Leading Situationally Increases Employee Engagement

Leading Situationally Increases Employee Engagement
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Leading Situationally Increases Employee Engagement
The concept of leading situationally was described first in a model created by Dr. Paul Hersey and Dr. Ken Blanchard in 1969. The situational leadership approach asks leaders and managers to adapt their leadership style to the specific situation and readiness of their followers.

The idea was revolutionary for new manager training. No longer was there just one way to lead — whether autocratic, laissez-faire, servant, or transformational. Instead, leaders were asked to adapt their approach to be more or less supportive and more or less directive depending on the follower’s competence and commitment to the task at hand.

When leaders adapt their approach to what each person needs to be successful, there is a high correlation to increased employee engagement and performance. In fact, other than following up on employee engagement survey results, how leaders lead has the greatest impact on overall employee engagement and retention.

Why Leading Situationally Matters Today
There’s more pressure than ever for leaders to be effective at leading successful, diverse, remote, and ever-changing teams. But often, people leaders don’t have the skills to be the agile, adaptive leaders they need to be and struggle building meaningful connections with their people to drive consistent results.

It’s not for lack of trying or wanting to be great leaders. Research has shown that most leaders use one leadership style — so they don’t know how to unleash the potential of the individuals on their team. They need to learn how to lead situationally.

Backed by 40 years of research and an unmatched track record of results, the situational approach to leadership training helps leaders to give their people the right level support and direction at the right time.

Four Examples
Here are four examples of how leading situationally increases employee engagement in the workplace:

  • Eager Beginner (Low Competence + High Commitment)
    Let’s say you have a direct report who is confident and enthusiastic to learn but is new to the task. The model recommends that you manage the situation by having High Directive and Low Supportive behavior. 

    That means demonstrating and telling them how to do the task correctly, monitoring their attempts, and giving frequent and constructive feedback.
  • Disenchanted Learner (Low Competence + Low Commitment)
    When you have a team member who has little to no experience with the task and whose commitment is shaky, leaders need to manage the situation by having High Directive and High Supportive behavior.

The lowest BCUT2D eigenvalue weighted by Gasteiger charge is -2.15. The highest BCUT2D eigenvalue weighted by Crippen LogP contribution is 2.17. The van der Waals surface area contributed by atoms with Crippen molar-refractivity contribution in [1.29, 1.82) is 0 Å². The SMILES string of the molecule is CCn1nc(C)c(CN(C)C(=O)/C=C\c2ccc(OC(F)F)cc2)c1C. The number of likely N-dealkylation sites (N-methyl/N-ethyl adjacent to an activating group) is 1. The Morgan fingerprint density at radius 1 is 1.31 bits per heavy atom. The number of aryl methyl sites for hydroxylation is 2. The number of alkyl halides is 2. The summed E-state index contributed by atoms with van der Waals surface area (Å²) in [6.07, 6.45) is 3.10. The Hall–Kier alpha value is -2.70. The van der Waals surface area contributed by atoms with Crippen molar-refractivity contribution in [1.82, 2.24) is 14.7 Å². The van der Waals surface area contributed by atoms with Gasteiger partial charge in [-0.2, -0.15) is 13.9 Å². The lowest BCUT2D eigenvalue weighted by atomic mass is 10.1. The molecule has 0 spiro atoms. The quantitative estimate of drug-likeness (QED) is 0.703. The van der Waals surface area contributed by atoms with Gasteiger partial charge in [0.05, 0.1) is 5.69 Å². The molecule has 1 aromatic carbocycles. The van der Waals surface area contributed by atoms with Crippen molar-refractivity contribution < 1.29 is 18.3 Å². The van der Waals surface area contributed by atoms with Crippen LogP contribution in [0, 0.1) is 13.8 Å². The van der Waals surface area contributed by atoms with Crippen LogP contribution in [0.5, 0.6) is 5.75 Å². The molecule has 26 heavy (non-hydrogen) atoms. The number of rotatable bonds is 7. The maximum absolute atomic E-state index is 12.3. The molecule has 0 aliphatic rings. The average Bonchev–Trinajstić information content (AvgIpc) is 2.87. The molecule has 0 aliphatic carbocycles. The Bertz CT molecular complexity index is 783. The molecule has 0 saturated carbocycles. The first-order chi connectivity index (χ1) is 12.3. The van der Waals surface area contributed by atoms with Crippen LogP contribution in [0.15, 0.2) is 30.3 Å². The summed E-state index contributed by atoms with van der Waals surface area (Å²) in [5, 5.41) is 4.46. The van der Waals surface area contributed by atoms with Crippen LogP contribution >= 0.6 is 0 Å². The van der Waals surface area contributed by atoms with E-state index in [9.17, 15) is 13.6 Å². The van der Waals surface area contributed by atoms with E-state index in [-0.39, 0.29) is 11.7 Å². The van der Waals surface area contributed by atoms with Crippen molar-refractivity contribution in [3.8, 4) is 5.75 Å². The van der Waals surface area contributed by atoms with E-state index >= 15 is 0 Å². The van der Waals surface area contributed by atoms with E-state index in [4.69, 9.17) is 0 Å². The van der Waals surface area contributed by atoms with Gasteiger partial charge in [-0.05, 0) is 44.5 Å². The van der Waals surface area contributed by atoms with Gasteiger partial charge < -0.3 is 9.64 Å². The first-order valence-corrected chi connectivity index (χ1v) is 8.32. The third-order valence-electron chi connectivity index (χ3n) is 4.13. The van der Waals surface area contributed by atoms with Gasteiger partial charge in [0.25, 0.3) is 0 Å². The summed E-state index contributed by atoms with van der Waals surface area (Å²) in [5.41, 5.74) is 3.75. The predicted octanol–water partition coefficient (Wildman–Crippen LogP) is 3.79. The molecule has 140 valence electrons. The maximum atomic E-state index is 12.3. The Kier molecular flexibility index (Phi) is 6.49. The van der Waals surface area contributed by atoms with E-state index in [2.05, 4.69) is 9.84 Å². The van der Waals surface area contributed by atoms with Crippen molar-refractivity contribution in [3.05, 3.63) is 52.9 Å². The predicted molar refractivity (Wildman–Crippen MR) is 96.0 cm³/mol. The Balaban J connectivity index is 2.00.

That means explaining the work, explicitly redirecting when they are off track, and offering encouragement and praise as they progress.
  • Talented but Wary Performer (High Competence + Low Commitment)
    When you have a capable but cautious team member, leaders need to manage the situation by having Low Directive and High Supportive behavior. 

    That means asking good questions, actively listening, providing encouragement, and collaborating where it makes sense to help get the job done.
  • Autonomous High Performer (High Competence + High Commitment)
    With a direct report who is highly competent and committed to the task, leaders need to manage the situation by having Low Directive and Low Supportive behavior.

    That means leaders should provide all the resources needed to empower and trust the worker to achieve the desired results.  To ensure that you engage and retain this high performer, acknowledge their good work and provide new challenges and opportunities for growth whenever possible.

In each of the examples above, the manager meets the worker where they are. The approach to leadership is tailored to the situation and the needs of the individual. Instead of one size fits all, the manager thoughtfully considers the follower’s position in terms of capability, confidence, experience, and attitude.

A manager who invests time in assessing each follower’s competence, attitude, and readiness shows that they care, not only about performance, but also about meeting the needs of their people. Especially in these uncertain times, employees are apt to feel isolated, unsupported, and disconnected from their jobs and their teams. Checking in regularly with your employees with your interest and support is a powerful way to keep them focused and engaged.

Our recent survey of over half a million employees from more than 8,000 organizations revealed that recognition is one of the top five drivers of employee engagement. Think of “recognition” as simply a way to pay individual attention to an employee.

The Bottom Line
The better you lead your direct reports according to their capabilities and their willingness to learn and perform, the better you will be able to engage, develop, and retain them.

To learn more about how leading situationally increases employee engagement, download 29 Ways to Build and Maintain Trust as a Leader

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